This year, the youngest draftees who invaded Normandy on June 6, 1944 are 90 years old. By now, our cultural understanding of D-Day focuses on the valor of those young men who fought and died on the beaches. The enduring image of the day is Robert F. Sargent’s photo “Into the Jaws of Death,” which shows American soldiers wading out of a landing craft toward forbidding, smoke-shrouded cliffs _ not fearlessly, but in spite of their terror. Yet while the courage and fortitude of the everyday soldiers is profoundly inspiring, D-Day also offers essential lessons on leadership.
On half a dozen other battlefields, the men were just as brave, but their lives were wasted by indecisive or inept commanders. D-Day could very well have been another disaster; the invasion would not have been successful without the extraordinary statesmanship and generalship of its leaders.
These lessons of leadership are keenly relevant today. The first skill is prudence; great leaders must understand the limits of what they can achieve, and have the discipline and humility to avoid rash action.
After Pearl Harbor drew the United States into World War II, much of the public in America and Britain was eager take the fight to the enemy and liberate Europe. In the east, Joseph Stalin was urgently demanding that the Anglo-American armies open a second front in France during the autumn of 1942. Franklin D. Roosevelt and Winston Churchill knew that had they bowed to Soviet pressure in 1942, the cross-Channel invasion would have almost surely been crushed on the beaches. Even by 1943, the Allies were only beginning to hit their stride as a competent fighting force. And so, the two Western leaders played a delicate political game, stringing the Soviets along with just enough activity — invasions of North Africa, Sicily and Italy — to keep the alliance from collapsing, while resisting the temptation to launch the Great Crusade in France too hastily. By doing so, they ensured that when the invasion went forward in the spring of 1944, the men on the beaches would have the experience, resources and support to complement their bravery.
Yet even as prudent leaders recognize their own limitations, they do not let that knowledge paralyze their organizations. Great leaders accept calculated risks and encourage subordinates to do the same. This delegation fosters trust and gives individuals the freedom to bring their ingenuity to bear on difficult problems.
The D-Day invasion was the most complex military operation ever conceived, and the largest amphibious landing in history. Every uniformed service participated in some way, each with its own culture and its own professional jealousies. There were a frightening number of ways that it could all go wrong — from communications failures to bad weather. Because a timely German counterattack could doom the whole operation, the true place and time of the landings would have to be concealed until the last possible moment.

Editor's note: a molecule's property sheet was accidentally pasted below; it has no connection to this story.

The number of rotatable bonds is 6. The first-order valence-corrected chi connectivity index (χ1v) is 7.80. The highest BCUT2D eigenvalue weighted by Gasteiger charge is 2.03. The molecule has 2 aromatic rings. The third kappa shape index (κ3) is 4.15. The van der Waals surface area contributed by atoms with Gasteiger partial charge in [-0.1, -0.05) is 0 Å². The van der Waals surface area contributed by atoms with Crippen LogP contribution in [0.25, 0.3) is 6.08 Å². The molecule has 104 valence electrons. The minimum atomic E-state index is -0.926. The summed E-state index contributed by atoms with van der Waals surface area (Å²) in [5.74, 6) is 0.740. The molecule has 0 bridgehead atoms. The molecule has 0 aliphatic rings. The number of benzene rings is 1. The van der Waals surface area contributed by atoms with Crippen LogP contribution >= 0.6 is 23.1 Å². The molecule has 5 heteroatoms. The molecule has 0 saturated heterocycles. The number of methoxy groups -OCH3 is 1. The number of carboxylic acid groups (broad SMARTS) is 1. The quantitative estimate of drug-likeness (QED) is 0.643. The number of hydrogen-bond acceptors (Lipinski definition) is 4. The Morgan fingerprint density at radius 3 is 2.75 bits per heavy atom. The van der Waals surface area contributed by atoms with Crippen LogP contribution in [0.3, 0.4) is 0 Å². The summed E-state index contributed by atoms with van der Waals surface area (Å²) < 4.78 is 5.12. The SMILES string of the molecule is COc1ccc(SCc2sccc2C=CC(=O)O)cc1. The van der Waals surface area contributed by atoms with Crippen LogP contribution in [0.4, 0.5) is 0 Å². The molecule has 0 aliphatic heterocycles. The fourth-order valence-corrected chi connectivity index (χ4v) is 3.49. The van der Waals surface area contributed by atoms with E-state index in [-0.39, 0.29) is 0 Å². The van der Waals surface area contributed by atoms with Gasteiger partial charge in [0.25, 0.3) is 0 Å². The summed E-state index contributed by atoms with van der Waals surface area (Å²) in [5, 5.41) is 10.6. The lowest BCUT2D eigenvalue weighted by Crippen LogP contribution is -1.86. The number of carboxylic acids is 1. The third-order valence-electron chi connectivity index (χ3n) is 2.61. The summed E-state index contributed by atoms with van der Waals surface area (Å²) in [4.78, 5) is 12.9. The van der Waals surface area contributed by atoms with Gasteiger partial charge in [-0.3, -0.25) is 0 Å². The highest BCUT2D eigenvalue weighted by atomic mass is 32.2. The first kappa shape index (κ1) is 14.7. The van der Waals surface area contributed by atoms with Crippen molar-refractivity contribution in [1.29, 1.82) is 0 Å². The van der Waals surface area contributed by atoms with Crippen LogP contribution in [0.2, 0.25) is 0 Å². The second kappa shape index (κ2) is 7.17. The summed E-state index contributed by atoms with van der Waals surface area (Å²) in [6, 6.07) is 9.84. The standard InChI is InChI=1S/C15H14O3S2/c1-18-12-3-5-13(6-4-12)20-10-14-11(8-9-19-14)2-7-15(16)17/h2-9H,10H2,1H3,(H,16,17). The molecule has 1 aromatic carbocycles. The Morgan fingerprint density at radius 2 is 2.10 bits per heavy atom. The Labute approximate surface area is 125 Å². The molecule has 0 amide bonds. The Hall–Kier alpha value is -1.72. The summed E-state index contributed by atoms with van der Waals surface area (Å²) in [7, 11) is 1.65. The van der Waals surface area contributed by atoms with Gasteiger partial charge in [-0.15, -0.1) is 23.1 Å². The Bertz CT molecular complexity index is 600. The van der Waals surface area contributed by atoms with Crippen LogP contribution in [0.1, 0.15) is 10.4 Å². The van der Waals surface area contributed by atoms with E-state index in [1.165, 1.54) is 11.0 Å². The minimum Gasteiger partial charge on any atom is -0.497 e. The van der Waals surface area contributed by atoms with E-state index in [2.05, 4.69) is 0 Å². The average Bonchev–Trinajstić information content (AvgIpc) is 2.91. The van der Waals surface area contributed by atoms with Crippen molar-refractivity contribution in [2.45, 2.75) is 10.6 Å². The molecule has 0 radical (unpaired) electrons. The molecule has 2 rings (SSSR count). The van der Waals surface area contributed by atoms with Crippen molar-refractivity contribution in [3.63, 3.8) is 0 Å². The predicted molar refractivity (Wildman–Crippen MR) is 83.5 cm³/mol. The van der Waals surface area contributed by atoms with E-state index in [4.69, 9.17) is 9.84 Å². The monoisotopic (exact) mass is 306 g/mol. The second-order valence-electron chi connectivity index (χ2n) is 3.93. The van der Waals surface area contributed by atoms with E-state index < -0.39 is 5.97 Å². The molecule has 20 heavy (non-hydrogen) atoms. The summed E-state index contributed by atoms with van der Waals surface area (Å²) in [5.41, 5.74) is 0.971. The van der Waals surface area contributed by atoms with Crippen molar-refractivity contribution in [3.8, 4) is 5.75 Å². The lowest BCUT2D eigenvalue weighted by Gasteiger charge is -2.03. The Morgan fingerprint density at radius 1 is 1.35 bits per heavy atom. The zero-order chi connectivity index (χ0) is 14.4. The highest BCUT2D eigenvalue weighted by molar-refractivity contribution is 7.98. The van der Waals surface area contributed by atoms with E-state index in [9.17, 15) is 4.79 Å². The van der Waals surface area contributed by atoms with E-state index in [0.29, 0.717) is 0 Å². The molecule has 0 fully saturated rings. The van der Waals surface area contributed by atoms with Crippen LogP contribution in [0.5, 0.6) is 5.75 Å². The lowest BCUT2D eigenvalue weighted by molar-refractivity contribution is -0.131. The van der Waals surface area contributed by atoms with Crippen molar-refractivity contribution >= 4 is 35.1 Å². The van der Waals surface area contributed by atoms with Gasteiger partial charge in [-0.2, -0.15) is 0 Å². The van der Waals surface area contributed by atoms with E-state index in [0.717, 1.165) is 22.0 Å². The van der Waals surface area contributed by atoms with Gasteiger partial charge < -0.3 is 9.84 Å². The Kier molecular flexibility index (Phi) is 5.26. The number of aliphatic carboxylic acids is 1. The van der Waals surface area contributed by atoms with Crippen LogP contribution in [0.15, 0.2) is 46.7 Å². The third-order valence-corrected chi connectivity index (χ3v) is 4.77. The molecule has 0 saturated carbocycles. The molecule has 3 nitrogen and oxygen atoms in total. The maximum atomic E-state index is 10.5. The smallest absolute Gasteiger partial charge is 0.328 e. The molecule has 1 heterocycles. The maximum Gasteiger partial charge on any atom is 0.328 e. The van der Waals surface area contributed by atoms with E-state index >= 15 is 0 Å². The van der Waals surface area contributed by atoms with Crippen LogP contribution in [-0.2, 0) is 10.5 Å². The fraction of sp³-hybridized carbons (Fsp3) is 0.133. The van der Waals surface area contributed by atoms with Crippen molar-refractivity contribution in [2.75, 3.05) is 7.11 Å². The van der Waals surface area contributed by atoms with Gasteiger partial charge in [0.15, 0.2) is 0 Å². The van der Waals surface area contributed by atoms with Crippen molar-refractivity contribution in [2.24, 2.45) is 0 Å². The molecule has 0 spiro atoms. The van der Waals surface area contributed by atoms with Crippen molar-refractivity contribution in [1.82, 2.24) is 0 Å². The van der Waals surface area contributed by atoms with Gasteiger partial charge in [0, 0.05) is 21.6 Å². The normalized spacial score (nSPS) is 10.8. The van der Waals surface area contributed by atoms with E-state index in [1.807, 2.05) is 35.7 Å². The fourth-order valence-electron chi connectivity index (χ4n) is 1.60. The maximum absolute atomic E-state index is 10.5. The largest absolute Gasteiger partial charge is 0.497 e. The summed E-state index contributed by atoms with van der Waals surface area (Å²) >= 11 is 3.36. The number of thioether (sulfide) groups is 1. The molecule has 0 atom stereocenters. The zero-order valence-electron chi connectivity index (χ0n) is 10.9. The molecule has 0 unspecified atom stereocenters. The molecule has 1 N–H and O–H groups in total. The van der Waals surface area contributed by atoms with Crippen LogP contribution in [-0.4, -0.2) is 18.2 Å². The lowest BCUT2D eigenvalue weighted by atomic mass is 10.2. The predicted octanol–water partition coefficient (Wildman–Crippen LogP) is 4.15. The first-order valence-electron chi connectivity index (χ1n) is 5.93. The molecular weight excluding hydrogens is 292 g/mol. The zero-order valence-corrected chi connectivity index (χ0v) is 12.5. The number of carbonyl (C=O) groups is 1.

No single general could control all those risks. The U.S. Army chief of staff, Gen. George Marshall, knew that despite his formidable organizational talents, he could not micromanage the operation to victory. Instead, he focused on ensuring that every key role was filled by the right man for the job. By D-Day, Marshall had fostered a climate that rewarded generals for initiative and discouraged the dithering that had cost so many lives earlier in the war. Gen. Dwight Eisenhower, who commanded the invasion, later reflected: “His ability to delegate authority not only expedited work but impelled every subordinate to perform beyond his suspected capacity.”
Finally, great leaders hold themselves accountable. On the blustery night before D-Day, with the outcome deeply uncertain, Eisenhower wrote a statement to be read in case the invasion failed. “My decision to attack at this time and place was based upon the best information available,” he wrote. “The troops, the air and the Navy did all that bravery and devotion to duty could do. If any blame or fault attaches to the attempt it is mine alone.”
In a time when leaders always seem to be the last to learn about wrongdoing in their organizations, and every failure blamed on underlings, Eisenhower’s leadership should inspire us to demand better.
John-Clark Levin (firstname.lastname@example.org) is a recent graduate of the John F. Kennedy School of Government at Harvard University and an author on security, politics and technology. He wrote this for The Baltimore Sun.